First 3D-Printed Metal Part Flies on UK Military Jet

Ann R. Thryft

January 16, 2014

4 Min Read
First 3D-Printed Metal Part Flies on UK Military Jet

A 3D-printed metal aircraft end-production component has been successfully flown on a test flight conducted by BAE Systems for Britain's Royal Air Force (RAF). BAE Systems designed and printed the part, a camera bracket, and also developed the process that printed the part.

The metal camera bracket flew on a Tornado fighter jet late last month from the company's airfield in Warton, Lancashire. It's the first metal 3D-printed part that BAE Systems has qualified and fitted to an RAF fast jet aircraft, Mike Murray, head of airframe integration at Warton, told Design News, in an email. "We believe it is the first 3D-printed metal part to fly on a UK military jet," he told us. The company designs and builds combat and commercial aircraft, as well as combat vehicles, amphibious vessels, and electronics systems.


BAE Systems is no stranger to 3D printing. It's been using and developing stereolithography (SLA) internally for more than 15 years, for both rapid prototyping and development tooling. "The knowledge and experience gained in SLA is now being adapted to support the emerging additive manufacturing technologies with the aim of producing quicker and cheaper flying parts," Murray told us.

BAE's Military Air & Information business is developing the capability to engineer and manufacture polymer and metallic components, and has a number of machines located at a various sites around the UK. A range of metallic and non-metallic 3D-printed parts are being employed to support tooling and jig fixtures in the company's manufacturing areas and for on-base support.

BAE's first customer part, a plastic housing for some communication systems, was flown on the VC 10 tanker, says Murray. For the RAF Tornado aircraft, the company's engineers are designing and fabricating end-production working plastic components at another UK airbase, RAF Marham. These are protective covers for cockpit radios, support struts on the air intake door, and protective guards for power takeoff shafts. According to a press release, the use of 3D-printed parts has already saved more than GB pound 300,000 (US$491,722), and BAE estimates that the use of these ground support components will help save the RAF more than GB pound 1.2 million ($1.9 million) in repairs, maintenance, and service costs during the next four years.


The Tornado's metal camera bracket was 3D printed using selective laser melting (SLM) technology, according to Murray. You can watch a video of this process here. In this video Murray emphasizes the value of using 3D printing and additive manufacturing for making end-production parts. As he says in the video:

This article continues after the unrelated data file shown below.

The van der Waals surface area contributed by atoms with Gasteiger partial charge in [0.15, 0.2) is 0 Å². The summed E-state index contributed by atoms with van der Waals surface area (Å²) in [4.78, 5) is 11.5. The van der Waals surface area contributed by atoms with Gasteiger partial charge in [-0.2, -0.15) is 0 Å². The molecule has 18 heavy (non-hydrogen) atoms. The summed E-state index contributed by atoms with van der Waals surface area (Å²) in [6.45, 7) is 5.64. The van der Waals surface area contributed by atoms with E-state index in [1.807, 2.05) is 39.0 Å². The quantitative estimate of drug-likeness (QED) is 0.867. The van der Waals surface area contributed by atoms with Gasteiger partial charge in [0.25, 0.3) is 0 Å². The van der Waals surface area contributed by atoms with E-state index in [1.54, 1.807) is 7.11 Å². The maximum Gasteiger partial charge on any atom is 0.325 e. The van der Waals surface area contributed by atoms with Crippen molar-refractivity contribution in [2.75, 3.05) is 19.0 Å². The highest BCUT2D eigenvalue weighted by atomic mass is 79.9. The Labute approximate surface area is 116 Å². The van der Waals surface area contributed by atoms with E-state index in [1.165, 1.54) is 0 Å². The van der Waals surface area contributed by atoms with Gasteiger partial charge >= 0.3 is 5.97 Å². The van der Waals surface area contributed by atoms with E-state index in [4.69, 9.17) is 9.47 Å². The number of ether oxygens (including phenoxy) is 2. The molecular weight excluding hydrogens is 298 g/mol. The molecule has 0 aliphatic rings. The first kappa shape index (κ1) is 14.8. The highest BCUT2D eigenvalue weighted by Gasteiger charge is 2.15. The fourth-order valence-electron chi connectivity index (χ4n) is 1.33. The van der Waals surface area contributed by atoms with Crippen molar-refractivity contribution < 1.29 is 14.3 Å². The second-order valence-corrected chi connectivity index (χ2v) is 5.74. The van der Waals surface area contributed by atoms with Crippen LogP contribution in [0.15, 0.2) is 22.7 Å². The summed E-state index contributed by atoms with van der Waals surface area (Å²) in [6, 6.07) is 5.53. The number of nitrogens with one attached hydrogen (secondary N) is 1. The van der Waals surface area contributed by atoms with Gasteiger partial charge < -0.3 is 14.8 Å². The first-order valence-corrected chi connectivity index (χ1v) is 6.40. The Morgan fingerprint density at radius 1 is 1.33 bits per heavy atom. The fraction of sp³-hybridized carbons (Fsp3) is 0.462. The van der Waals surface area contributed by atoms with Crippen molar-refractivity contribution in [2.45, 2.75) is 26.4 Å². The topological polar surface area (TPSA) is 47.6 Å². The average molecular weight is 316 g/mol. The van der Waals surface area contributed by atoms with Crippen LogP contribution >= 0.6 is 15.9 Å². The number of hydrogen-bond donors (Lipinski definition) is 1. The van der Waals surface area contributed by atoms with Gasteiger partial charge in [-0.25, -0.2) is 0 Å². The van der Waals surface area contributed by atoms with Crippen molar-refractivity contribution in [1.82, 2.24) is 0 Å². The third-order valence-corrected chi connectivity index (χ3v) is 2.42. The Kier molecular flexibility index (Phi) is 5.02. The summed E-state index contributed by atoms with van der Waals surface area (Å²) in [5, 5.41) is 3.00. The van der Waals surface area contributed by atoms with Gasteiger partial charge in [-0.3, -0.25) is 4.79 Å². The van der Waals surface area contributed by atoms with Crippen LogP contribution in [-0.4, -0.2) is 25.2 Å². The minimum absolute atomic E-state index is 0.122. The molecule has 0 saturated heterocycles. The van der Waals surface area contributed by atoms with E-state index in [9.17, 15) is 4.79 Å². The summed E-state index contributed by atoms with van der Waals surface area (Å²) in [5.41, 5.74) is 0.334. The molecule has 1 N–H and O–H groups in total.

• The parts are actually quite robust in the way that the manufacturing processes are used. Certainly, they're better than cast. We can get very good results. And they're moving towards the more traditional forged components, as well. It's intended that with these components, we would be able to replace what we would traditionally make from, say, a block of titanium or steel, with a grown component instead.

Murray also told us that BAE is assessing whether it's feasible to manufacture large titanium frames, and has been working closely with UK academia and industry to produce a number of 3D-printed structural components for an initial assessment. An article posted on the company's website in mid-December describes building a large spar section out of titanium using 3D printing in an effort that involved both BAE engineers and Cranfield University. The structure, which forms part of an aircraft wing, is 1.2 m (3.94 ft) long and was made using a Wire and Arc Additive Manufacture (WAAM) process in 37 hours.

Interestingly, Cranfield University is also involved in the European Space Agency's AMAZE program for developing 3D printing processes to print metals in space.

Rapid prototyping is being used on all BAE Systems' MAI platforms to replicate components, speeding the development of new designs and the fabrication of components for support applications, Murray told us. "There are opportunities to employ the non-metallic 3D printing process in a number of non-structural flying applications. These are currently being developed to support a number of our platforms and will be in production within the year."

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About the Author(s)

Ann R. Thryft

Ann R. Thryft has written about manufacturing- and electronics-related technologies for Design News, EE Times, Test & Measurement World, EDN, RTC Magazine, COTS Journal, Nikkei Electronics Asia, Computer Design, and Electronic Buyers' News (EBN). She's introduced readers to several emerging trends: industrial cybersecurity for operational technology, industrial-strength metals 3D printing, RFID, software-defined radio, early mobile phone architectures, open network server and switch/router architectures, and set-top box system design. At EBN Ann won two independently judged Editorial Excellence awards for Best Technology Feature. She holds a BA in Cultural Anthropology from Stanford University and a Certified Business Communicator certificate from the Business Marketing Association (formerly B/PAA).

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